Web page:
STS bunkering is expected to accelerate, particularly in Europe, which has 85 LNG bunkering ports and an increasing number of ports offering STS capabilities. In Asia, China, Japan, and South Korea lead with 26 ports offering LNG bunkering. While LNG bunkering facilities exist in Africa and South America, these regions have yet to see significant activity.

Ro-Ro/passenger vessels and container ships have consistently held the top two positions in STS LNG bunkering. In 2023, passenger vessels saw 632 STS LNG bunker operations, closely followed by container ships with 201 operations. This dominance can be attributed to their regular refuelling needs and the growing presence of LNG-powered vessels within their fleets. For example, in 2023, a Ro-Ro/passenger vessel operating between Finland and Sweden led with 240 bunkering events.

“STS will still remain the most popular method for deep sea vessels at least. The main reason why STS is becoming increasingly popular is because it offers great flexibility with bunker locations and bunker capacity, which improves operational efficiency for both vessels and ports. This is especially important for container vessels and car carriers when they want to load/unload cargo and bunker simultaneously,” Yu said.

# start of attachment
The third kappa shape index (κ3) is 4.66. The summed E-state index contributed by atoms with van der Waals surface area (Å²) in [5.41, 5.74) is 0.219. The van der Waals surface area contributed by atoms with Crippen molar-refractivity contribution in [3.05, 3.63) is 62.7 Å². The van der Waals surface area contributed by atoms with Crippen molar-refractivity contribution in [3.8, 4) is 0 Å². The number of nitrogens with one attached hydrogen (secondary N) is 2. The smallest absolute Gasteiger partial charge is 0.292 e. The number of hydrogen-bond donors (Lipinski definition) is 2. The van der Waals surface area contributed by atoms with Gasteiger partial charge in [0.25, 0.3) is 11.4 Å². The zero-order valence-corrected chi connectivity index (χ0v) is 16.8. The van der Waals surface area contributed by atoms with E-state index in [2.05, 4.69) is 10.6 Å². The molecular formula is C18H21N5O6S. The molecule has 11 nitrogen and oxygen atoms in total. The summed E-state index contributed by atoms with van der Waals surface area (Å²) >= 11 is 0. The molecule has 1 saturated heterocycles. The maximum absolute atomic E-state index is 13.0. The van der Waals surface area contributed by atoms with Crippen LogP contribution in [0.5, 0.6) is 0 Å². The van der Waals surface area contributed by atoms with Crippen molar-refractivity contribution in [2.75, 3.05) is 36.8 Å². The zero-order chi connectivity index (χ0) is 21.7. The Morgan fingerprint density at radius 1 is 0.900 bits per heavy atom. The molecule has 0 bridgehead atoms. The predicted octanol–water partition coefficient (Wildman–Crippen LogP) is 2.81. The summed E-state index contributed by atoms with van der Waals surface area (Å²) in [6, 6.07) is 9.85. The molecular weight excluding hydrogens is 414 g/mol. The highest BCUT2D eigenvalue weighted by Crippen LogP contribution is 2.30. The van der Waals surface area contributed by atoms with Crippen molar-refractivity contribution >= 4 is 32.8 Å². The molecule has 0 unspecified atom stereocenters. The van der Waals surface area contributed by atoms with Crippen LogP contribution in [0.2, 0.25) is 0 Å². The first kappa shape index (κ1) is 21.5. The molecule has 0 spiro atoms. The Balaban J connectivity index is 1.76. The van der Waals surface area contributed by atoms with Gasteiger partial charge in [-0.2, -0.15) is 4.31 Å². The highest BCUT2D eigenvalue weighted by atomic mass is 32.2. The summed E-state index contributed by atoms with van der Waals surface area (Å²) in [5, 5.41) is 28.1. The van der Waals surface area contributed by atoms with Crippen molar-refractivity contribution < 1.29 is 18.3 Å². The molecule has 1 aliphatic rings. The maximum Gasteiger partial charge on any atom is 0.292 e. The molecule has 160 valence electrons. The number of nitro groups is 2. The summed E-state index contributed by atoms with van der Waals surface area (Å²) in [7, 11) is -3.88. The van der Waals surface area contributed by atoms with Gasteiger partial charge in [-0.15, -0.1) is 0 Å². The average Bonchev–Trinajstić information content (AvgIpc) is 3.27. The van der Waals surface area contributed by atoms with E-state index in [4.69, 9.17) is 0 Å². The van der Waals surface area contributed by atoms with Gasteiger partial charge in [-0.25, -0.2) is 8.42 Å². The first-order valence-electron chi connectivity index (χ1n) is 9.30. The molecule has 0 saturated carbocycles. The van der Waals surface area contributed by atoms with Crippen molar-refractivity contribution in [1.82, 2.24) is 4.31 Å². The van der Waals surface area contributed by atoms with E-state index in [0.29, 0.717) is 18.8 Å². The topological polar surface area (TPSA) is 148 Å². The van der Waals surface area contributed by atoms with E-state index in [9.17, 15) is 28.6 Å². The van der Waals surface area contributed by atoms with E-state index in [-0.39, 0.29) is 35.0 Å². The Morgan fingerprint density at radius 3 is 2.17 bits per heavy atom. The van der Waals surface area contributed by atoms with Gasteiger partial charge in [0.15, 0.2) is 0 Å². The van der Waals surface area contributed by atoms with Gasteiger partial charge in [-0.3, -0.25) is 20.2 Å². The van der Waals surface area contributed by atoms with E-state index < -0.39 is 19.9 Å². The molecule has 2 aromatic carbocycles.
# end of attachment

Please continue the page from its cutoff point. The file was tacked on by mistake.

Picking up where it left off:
Factors driving LNG bunkering demand

Several factors are fuelling the surge in LNG bunkering demand, including stricter regulations, economic benefits, and expanding infrastructure. As of the end of March, LNG bunkering sales in 2024 are off to a strong start, with 1.9mn m³ already sold—nearly matching the total volume sold in 2022, the Rystad report said. This trend suggests the potential for a significant increase by year-end, with total LNG bunker sales possibly surpassing 7mn m³ by the end of 2024.

The growing number of LNG-powered vessels in the global fleet, attractive pricing relative to conventional marine fuels such as very low-sulfur fuel oil (VLSFO), and the continued push for cleaner fuel alternatives from regulatory bodies are expected to drive further growth. 

“By the end of 2024, it is expected that around 1,500 LNG vessels will be in operation, with over 200 vessels delivered in 2024 alone,” Yu said.


Expanding LNG infrastructure

Given the increasing number of LNG-powered vessels, there is a growing demand for LNG bunkering infrastructure, particularly LNG bunker vessels. Europe currently leads in LNG bunkering infrastructure, followed by the US and Asia.

“We do not expect the expansion level to be as significant as in the past years. LNG still faces controversy over its purported emission reduction effect, particularly regarding its life cycle emissions compared to conventional fuel oil,” Yu said. “The shipping industry is also working on establishing a greenhouse gas (GHG) fuel intensity standard, which will assess LNG's lifecycle emissions. The assessment result might impact the competitiveness of LNG and the development of LNG bunkering infrastructure.”